El Salvador HotPotTM Program
by Camille McCarthy
A project of Solar Household Energy, Inc.
In Partnership with El
Salvador partners Feed the Children and ACUA
November 2006 -- December
Undulating mountain ranges dotted with extinct volcanoes, lush, fertile,
flat lowlands, and brilliant, blue Pacific waters that lap sparkling, white
beaches epitomize the beauty of El Salvador. Yet underneath the beauty, the
country is suffering a social and environmental emergency. Today more than
36% of its people live in poverty, the fertility rate is 3.58 children per
woman, and the average population growth rate is 2% per annum. El Salvador
is the most densely populated country in the Americas and the 41st most
populated country in the world, with 282 people per square kilometer. As a
result there are extreme pressures on El Salvador's natural resources making
it one of the most threatened ecosystems on the planet.
A significant contributor to the country's environmental degradation is
deforestation: El Salvador has experienced a 94% forest cover loss, has a
4.6% annual deforestation rate, and underground water table levels have been
falling one meter per year. A key reason for this level of deforestation is
the common practice of cooking with wood which approximately 65% of the
population relies on.
Cooking with wood not only stresses the environment, but women and children
as well. Women typically cook inside small, closed rooms, which frequently
lack windows. Thus women, girls, and young children spend hours every day
inhaling toxic smoke. The Salvadoran Ministry of Public Health reports
respiratory infections are the top cause of clinic visits for women and
children, and the prevalence of respiratory infections among the general
public is 42.3%. Additionally, many women and children are severely burned
by accidents with cooking fires.
Furthermore, domestic responsibilities including procurement of cooking fuel
are shouldered by women and girls. Due to the high deforestation they are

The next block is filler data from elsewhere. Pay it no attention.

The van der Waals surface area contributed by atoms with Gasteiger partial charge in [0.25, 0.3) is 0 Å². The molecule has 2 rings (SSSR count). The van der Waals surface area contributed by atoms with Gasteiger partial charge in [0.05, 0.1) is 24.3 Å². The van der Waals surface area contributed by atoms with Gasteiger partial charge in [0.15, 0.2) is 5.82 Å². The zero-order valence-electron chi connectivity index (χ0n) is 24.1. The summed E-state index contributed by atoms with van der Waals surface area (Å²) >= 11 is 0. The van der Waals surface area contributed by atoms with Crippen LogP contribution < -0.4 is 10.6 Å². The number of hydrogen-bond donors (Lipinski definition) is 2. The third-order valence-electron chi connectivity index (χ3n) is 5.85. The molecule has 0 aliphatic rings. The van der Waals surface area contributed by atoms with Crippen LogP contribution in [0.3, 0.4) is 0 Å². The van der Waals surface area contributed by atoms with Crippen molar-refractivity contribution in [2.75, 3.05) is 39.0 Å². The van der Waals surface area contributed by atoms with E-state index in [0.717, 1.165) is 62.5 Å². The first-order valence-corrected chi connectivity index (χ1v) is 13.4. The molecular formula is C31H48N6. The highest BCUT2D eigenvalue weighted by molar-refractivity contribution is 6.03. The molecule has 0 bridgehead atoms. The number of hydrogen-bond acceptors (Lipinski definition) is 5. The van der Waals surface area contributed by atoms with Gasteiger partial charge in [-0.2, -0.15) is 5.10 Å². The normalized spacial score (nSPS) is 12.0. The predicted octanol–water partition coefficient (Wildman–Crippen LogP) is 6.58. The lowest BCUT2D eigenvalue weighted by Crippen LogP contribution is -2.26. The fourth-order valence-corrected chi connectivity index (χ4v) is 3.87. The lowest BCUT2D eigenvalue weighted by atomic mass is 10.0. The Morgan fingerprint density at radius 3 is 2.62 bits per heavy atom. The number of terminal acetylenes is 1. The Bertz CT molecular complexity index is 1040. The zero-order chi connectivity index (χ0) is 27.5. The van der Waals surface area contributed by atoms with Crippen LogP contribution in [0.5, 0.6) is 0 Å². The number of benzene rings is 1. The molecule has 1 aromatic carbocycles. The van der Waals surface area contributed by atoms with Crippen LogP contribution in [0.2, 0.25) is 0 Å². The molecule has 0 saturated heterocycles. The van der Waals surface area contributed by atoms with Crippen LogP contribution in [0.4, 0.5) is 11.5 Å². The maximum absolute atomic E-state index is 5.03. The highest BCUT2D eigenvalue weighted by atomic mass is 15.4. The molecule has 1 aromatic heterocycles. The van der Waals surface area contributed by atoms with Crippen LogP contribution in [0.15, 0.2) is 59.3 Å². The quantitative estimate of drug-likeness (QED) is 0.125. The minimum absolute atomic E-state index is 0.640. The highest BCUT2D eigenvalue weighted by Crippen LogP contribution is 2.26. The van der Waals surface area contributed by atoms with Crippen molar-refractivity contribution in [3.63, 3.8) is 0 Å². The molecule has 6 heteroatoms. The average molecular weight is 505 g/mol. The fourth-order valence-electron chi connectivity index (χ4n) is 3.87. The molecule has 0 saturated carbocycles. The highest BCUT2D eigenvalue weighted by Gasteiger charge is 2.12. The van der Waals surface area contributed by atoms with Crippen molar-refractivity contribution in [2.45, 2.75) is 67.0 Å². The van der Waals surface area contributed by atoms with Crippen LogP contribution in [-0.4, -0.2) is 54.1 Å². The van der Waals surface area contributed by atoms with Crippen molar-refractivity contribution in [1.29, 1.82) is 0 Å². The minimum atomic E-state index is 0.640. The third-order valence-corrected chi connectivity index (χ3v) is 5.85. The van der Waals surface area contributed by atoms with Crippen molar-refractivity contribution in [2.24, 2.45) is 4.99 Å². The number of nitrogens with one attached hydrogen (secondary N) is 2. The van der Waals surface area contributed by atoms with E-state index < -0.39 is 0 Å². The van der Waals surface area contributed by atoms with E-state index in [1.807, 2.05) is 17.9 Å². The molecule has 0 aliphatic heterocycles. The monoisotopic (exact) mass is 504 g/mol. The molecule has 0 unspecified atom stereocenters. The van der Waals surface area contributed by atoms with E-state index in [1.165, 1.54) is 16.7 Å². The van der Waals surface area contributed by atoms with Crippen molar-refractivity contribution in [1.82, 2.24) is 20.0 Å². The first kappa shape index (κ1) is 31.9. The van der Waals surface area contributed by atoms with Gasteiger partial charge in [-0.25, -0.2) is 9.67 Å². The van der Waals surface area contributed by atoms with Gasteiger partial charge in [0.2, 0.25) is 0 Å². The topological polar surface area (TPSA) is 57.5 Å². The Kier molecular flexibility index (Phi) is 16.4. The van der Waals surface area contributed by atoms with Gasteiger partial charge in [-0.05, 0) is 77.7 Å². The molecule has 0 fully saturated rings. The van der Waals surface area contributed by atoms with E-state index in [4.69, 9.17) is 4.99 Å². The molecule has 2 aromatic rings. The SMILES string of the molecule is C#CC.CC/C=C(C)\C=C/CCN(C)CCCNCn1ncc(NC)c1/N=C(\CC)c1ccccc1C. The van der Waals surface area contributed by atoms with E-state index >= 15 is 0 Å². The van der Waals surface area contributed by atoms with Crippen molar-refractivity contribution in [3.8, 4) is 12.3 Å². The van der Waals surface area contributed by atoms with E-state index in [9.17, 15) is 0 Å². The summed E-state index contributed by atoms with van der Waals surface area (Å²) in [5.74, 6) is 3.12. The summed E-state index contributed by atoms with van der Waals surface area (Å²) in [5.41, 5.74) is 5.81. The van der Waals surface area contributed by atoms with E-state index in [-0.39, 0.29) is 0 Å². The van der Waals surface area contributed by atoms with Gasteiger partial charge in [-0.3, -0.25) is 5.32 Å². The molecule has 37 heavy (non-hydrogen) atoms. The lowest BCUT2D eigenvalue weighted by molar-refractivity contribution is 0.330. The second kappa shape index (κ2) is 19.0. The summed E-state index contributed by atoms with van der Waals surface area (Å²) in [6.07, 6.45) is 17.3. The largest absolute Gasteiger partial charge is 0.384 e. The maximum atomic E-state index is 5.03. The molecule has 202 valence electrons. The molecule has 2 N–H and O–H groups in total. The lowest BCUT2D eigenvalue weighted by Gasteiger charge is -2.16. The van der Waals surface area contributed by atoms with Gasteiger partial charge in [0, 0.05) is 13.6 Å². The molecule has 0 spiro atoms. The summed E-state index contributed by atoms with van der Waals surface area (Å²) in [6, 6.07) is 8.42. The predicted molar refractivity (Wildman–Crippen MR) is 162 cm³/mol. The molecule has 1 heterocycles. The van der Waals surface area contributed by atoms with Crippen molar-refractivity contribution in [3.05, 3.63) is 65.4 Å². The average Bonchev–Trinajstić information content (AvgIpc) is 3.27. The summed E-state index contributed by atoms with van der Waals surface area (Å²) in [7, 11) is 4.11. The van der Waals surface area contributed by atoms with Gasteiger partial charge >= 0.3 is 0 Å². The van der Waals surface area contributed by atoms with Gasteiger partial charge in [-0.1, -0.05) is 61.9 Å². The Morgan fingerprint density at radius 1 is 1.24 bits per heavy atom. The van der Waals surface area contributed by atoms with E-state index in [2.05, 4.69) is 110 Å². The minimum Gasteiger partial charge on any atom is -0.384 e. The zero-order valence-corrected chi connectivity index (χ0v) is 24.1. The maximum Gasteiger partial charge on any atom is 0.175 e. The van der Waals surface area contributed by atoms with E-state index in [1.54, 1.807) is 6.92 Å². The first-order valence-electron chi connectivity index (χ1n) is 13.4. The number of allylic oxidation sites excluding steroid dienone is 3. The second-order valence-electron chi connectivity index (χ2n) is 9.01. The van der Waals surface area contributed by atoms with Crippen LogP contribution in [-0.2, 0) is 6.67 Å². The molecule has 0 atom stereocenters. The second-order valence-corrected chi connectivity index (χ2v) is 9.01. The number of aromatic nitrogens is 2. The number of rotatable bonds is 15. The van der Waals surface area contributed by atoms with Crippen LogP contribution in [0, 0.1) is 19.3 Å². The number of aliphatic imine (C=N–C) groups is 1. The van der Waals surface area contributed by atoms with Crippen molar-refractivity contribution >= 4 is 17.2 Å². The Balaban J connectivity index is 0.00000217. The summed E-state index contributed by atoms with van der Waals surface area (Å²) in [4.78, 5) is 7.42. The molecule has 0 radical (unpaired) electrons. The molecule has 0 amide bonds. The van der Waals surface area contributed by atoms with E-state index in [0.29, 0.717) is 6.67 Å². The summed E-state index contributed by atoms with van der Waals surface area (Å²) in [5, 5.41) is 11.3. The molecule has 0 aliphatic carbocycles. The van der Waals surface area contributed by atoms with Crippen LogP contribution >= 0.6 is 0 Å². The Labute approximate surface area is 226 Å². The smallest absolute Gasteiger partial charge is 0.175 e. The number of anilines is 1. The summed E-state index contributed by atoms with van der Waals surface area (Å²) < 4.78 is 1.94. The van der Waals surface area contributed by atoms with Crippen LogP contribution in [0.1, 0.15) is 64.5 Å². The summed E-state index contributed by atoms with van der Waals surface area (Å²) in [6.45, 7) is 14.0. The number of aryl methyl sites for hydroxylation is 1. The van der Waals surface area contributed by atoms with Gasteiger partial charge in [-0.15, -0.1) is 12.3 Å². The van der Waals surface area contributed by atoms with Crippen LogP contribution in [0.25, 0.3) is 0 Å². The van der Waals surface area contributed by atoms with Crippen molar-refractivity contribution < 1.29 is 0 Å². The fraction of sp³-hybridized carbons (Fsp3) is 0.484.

forced to venture on 3-4 hour foraging trips up to five times a week,
consuming time that otherwise could be spent in income-generating activities
or, in the case of girls, attending school. This practice takes a
significant physical toll, creating head, neck, and back problems. Where
wood no longer exists, there is a significant economic toll as families must
purchase imported firewood and/or gas. The average rural family can spend up
to 25% of their monthly income on those commodities.
Benefits of Solar Cooking
HotPots in use during
Feed the Children, El Salvador, November 2006
While cooking with the sun cannot entirely replace other means of cooking,
in many climates it can significantly reduce use of traditional and
unsustainable fuels such as wood, which is associated with deforestation,
respiratory diseases, glaucoma, and burns. By reducing reliance on firewood
(and the foraging that its collection often requires), solar cooking
provides greater time and energy for other activities. Also, unlike cooking
over a fire, charcoal, or gas stove, which requires frequent stirring to
keep food from burning, solar ovens need an adjustment every hour or two,
according to the path of the sun. Furthermore, the energy source is
inexhaustible and costs nothing.
There have been numerous solar cooking projects in various developing
countries in the past few decades that have demonstrated the advantages of
solar cooking, particularly to poor communities: reduced use of fuel wood,
gas, and charcoal; reduced spending on fuels; decreased exposure to smoke,
ash, and flames (and associated health impacts); and less time and energy
spent collecting fuel. In an evaluation of 180 households in a Somalian
refugee camp in Ethiopia, for instance, 94.3% of households used their solar